I sat in the metal chair on the side of the road, watching the oncoming headlights illuminating the cooling night. A moment of rest and a cigar, trying to center myself after a day of work and interaction.
I lit the cigar carefully, being sure to keep the initial burn even and complete, as I shook off the cares that tried to pull at my mind. The smoke tasted strong, but not overbearing. I let it roll from my mouth, savoring the richness, carrying my stress away with it.
Just as I settled in comfortably, almost smiling at the opportunity that only a quiet evening can provide, he entered the picture.
He was white, mid-thirties, skinny, restless and wandering, full of unseen tensions produced by his mind. “Can I sit here?” he asked. I barely began an affirmation before he pulled out the other chair and sat.
We existed for a minute without speaking, and during that time I watched him stare angrily to the side, before he ended the silence by muttering words that could not be discerned.
“What’s your story?” I asked,startling him into awareness.
His words were vitriol. The world was against him and he was being devoured by the anger.
We sat silently for another moment, but the tension overwhelmed him, causing his body to strike out rigidly, pushing his chair back with his feet. He quickly regained his composure and readjusted himself.
“Are you just wandering or displaced?” I evenly, calmly asked, as I considered his physical capabilities and whether he was a threat.
“My fuckin’ mother!” he spat. “Bitch had me committed! Whole fuckin’ world just acts fucked up! Try to be a nice guy and they just fuck you!” His face contorted into a different pattern with every word, while I sat silently and listened.
I kept my breathing slow and deep, my minor movements dealing with the cigar ashes intentional. “What did they diagnose you with?”
“Paranoid schizophrenia,” he replied, disgust dripping from his voice. “They give me a shit check every month. No one will hire me!”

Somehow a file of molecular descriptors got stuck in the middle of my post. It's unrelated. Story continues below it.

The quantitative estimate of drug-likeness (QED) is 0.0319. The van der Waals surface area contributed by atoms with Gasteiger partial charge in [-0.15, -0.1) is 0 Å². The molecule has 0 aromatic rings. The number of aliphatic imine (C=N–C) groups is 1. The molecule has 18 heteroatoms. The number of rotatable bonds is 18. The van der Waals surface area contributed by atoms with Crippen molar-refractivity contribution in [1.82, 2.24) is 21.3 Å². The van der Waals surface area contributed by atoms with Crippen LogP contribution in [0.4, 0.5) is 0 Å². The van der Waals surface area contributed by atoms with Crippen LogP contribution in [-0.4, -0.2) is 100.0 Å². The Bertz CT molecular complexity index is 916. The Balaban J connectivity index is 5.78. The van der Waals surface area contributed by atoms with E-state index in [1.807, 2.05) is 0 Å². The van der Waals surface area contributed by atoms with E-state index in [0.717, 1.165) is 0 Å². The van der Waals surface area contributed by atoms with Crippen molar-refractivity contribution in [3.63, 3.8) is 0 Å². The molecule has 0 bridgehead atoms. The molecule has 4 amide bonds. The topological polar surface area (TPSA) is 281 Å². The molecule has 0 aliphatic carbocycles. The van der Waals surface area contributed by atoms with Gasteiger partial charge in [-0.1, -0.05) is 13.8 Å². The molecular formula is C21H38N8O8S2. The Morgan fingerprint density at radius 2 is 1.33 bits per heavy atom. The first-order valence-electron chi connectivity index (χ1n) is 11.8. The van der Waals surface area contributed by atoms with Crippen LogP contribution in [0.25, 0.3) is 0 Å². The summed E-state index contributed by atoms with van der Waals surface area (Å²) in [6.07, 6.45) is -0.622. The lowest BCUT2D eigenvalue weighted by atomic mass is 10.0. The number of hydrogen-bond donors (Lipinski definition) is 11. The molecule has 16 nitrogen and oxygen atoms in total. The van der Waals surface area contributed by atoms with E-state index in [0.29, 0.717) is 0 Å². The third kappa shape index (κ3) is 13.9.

I returned to my silence while he muttered and twitched. I noticed his shoes looked new.
“Is there anything that gives you peace?”
“Only God,” he responded, before we fell into silence again.
I let the silence linger as I continued to stare off into the distance.
“I’m gonna go home,” he said apologetically, slowly rising to his feet.
“Have a good night,” I said quietly.
“You too,” he replied, walking away.
A skateboarder moved ahead of the traffic, his silhouette in the headlights made me wish I had a camera. My cigar had some life in it and I drew from it deeply, as I considered how even small cities have wildlife, moving through the shadows. I lingered in the realm of memory for several minutes before returning to the present.
Another man approached, black and disheveled.
“Yo, man. I hate my aunt! I hope that bitch gets what’s coming to her!”
I didn’t respond, which he took as an invitation to continue.
“These motherfuckers don’t even know! I wanna knock on her door! She don’t wanna answer the phone? See if she answers a knock! Bitch needs to wake the fuck up! Makes me wanna kill some motherfuckers! If I had a gun I’d be killing some motherfuckers right now!”
He moved over to the curb. “You know where I can get a book of spells?”
“Yo! Rich people go in there?” he asked, pointing at the cigar shop.
I weighed my words, not wanting to cause another tangent. “All kinds go in there. Rich, working class, everybody.”
His response was contemptuous. “I bet it’s all rich motherfuckers!”
I sat there in my shorts, work shoes, and pizza company shirt.
“Do I look rich to you?” I asked, weary of the interruptions.
“Yeah, you do!”
“Pshhhhh.” The sarcastic sound came unbidden, causing him to look at me for a moment before walking away, muttering curses.